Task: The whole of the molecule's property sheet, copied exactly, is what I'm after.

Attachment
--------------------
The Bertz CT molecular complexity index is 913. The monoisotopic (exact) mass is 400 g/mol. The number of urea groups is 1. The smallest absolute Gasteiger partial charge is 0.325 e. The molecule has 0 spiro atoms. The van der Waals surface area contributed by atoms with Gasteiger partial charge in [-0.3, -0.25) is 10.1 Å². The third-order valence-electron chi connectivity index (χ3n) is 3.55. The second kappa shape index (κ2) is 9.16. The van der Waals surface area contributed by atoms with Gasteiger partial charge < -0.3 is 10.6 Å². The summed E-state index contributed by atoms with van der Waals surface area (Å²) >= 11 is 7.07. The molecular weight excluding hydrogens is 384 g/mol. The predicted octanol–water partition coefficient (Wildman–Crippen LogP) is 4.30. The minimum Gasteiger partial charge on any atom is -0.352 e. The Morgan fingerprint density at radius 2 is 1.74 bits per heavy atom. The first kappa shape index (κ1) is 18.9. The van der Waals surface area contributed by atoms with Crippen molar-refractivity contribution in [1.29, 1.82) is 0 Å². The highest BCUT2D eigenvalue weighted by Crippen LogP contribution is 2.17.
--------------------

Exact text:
The Bertz CT molecular complexity index is 913. The monoisotopic (exact) mass is 400 g/mol. The number of urea groups is 1. The smallest absolute Gasteiger partial charge is 0.325 e. The molecule has 0 spiro atoms. The van der Waals surface area contributed by atoms with Gasteiger partial charge in [-0.3, -0.25) is 10.1 Å². The third-order valence-electron chi connectivity index (χ3n) is 3.55. The second kappa shape index (κ2) is 9.16. The van der Waals surface area contributed by atoms with Gasteiger partial charge < -0.3 is 10.6 Å². The summed E-state index contributed by atoms with van der Waals surface area (Å²) >= 11 is 7.07. The molecular weight excluding hydrogens is 384 g/mol. The predicted octanol–water partition coefficient (Wildman–Crippen LogP) is 4.30. The minimum Gasteiger partial charge on any atom is -0.352 e. The Morgan fingerprint density at radius 2 is 1.74 bits per heavy atom. The first kappa shape index (κ1) is 18.9. The van der Waals surface area contributed by atoms with Crippen molar-refractivity contribution in [1.29, 1.82) is 0 Å². The highest BCUT2D eigenvalue weighted by Crippen LogP contribution is 2.17.